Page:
Baker Hughes Deal Might Help GE’s CEO Actually Earn His Awards

  • Immelt has forfeited 2.4 million shares and options since 2010
  • Transaction may be what’s needed to regain share momentum

Baker Hughes' Craighead, GE's Simonelli Weigh in on Deal

General Electric Co. is on a years-long quest to refocus on industrial-equipment manufacturing while shedding its financial operations -- a move that hasn’t been kind to Chief Executive Officer Jeffrey Immelt’s wallet.

Immelt, 60, received 600,000 stock options as part of his equity compensation for 2016, according to a regulatory filing issued Monday by Boston-based GE. He can exercise those options by 2021 and reap gains if GE’s stock rises above the $28.28 strike price. That would help soften the blow from the 2.43 million shares and options he’s had to forfeit over the past five years after failing to meet goals.

The CEO has lost out on at least 425,000 shares tied to targets for cash flow and total stock return versus the S&P 500 Index that weren’t achieved during the five-year performance periods, filings show. A special grant of 2 million options was canceled for similar reasons, causing Immelt to lose out on a potential $19.1 million windfall when they vested in full in March 2015. Options granted in 2015 are currently underwater.

GE’s deal with Baker Hughes Inc. could help turn the tables for Immelt. His past awards have largely been tied to cash flow and total shareholder return -- measurements that might get a boost from the $1.6 billion in revenue and cost benefits GE expects to receive. The company also anticipates the merger will add 4 cents to 2018 per-share earnings, nudging it closer to a stated goal of $2.00 for that fiscal year. The merger-benefit projections are based on oil prices rising to $60 a barrel in coming years, which might be “overly conservative,” Barclays Plc analyst Scott Davis said last week in a note to clients.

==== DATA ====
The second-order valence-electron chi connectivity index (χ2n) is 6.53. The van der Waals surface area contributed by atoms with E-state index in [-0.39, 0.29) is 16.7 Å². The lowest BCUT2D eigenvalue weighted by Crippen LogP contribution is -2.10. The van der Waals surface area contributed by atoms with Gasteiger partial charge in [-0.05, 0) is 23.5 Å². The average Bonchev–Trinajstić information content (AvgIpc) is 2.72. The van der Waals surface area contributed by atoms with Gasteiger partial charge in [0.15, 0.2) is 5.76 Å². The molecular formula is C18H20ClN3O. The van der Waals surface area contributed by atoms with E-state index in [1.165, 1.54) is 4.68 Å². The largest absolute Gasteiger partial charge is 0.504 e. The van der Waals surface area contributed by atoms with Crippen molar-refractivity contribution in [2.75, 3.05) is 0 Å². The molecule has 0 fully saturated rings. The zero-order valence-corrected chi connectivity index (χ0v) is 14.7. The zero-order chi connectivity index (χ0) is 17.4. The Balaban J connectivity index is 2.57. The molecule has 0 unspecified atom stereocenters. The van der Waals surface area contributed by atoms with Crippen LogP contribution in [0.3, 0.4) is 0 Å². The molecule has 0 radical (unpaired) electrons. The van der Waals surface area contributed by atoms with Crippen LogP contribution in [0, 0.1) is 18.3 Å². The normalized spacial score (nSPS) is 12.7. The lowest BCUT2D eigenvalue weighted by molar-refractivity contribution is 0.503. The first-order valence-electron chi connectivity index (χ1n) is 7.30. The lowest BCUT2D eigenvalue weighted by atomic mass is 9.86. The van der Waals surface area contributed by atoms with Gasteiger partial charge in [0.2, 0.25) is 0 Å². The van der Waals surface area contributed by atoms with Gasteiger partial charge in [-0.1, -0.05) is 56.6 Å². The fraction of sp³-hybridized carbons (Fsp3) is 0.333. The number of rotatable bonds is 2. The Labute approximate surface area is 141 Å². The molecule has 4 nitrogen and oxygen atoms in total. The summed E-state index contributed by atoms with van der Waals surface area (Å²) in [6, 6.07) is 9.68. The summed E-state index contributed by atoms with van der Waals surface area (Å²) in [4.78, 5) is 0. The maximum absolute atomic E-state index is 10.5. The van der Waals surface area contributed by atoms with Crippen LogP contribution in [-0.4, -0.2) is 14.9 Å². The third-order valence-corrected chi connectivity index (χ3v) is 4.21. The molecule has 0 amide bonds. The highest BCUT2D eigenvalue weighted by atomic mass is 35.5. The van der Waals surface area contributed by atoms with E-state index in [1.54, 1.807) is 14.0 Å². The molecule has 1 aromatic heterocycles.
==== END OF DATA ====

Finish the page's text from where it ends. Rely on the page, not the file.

The combined entity, of which GE will own 62.5 percent, will have $24 billion in sales in 2017 according to estimates, making it the world’s second-biggest oil services and equipment company. GE’s shares have slumped 5.9 percent this year through Monday after rallying 23 percent in 2015.

Immelt has plenty of financial interest in the success of the merger. Unlike many other executives who have trading plans that periodically sell some of the stock they receive from equity awards, the CEO hasn’t sold a single share since he became company chief in 2001. In the past decade, he’s also purchased more than 850,000 GE shares for a combined $24.9 million, according to data compiled by Bloomberg. Their aggregate value has barely grown, reaching $25 million as of Monday’s close.

Still, Immelt hasn’t worked for free. His salary, bonuses, payouts of cash-settled performance awards and values of certain benefits over the past five full fiscal years total $69.3 million.

A GE spokeswoman declined to comment beyond the company’s regulatory filings.

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